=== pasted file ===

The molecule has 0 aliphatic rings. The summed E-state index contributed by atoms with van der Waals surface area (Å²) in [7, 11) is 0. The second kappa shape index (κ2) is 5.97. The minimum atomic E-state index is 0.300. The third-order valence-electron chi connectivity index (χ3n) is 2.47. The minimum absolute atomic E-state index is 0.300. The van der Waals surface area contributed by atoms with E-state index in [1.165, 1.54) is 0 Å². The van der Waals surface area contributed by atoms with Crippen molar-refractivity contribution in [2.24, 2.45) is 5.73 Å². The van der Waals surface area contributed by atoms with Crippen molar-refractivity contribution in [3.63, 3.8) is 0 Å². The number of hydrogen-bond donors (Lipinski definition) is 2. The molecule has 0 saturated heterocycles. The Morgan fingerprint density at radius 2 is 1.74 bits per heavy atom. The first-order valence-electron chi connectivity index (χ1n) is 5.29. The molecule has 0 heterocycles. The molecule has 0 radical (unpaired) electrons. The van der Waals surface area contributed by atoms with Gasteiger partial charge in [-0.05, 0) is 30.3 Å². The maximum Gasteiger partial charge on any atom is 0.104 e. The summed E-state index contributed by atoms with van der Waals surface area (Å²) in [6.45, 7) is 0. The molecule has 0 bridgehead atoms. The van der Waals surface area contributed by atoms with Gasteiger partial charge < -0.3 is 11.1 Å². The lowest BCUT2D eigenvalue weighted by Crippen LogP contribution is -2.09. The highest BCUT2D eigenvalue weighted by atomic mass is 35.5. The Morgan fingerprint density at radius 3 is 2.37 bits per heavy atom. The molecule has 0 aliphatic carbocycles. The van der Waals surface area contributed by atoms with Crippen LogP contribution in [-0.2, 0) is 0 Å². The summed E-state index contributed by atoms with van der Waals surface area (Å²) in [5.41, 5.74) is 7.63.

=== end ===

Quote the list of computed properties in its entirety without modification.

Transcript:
The molecule has 0 aliphatic rings. The summed E-state index contributed by atoms with van der Waals surface area (Å²) in [7, 11) is 0. The second kappa shape index (κ2) is 5.97. The minimum atomic E-state index is 0.300. The third-order valence-electron chi connectivity index (χ3n) is 2.47. The minimum absolute atomic E-state index is 0.300. The van der Waals surface area contributed by atoms with E-state index in [1.165, 1.54) is 0 Å². The van der Waals surface area contributed by atoms with Crippen molar-refractivity contribution in [2.24, 2.45) is 5.73 Å². The van der Waals surface area contributed by atoms with Crippen molar-refractivity contribution in [3.63, 3.8) is 0 Å². The number of hydrogen-bond donors (Lipinski definition) is 2. The molecule has 0 saturated heterocycles. The Morgan fingerprint density at radius 2 is 1.74 bits per heavy atom. The first-order valence-electron chi connectivity index (χ1n) is 5.29. The molecule has 0 heterocycles. The molecule has 0 radical (unpaired) electrons. The van der Waals surface area contributed by atoms with Gasteiger partial charge in [-0.05, 0) is 30.3 Å². The maximum Gasteiger partial charge on any atom is 0.104 e. The summed E-state index contributed by atoms with van der Waals surface area (Å²) in [6.45, 7) is 0. The molecule has 0 bridgehead atoms. The van der Waals surface area contributed by atoms with Gasteiger partial charge < -0.3 is 11.1 Å². The lowest BCUT2D eigenvalue weighted by Crippen LogP contribution is -2.09. The highest BCUT2D eigenvalue weighted by atomic mass is 35.5. The Morgan fingerprint density at radius 3 is 2.37 bits per heavy atom. The molecule has 0 aliphatic carbocycles. The van der Waals surface area contributed by atoms with Crippen LogP contribution in [-0.2, 0) is 0 Å². The summed E-state index contributed by atoms with van der Waals surface area (Å²) in [5.41, 5.74) is 7.63.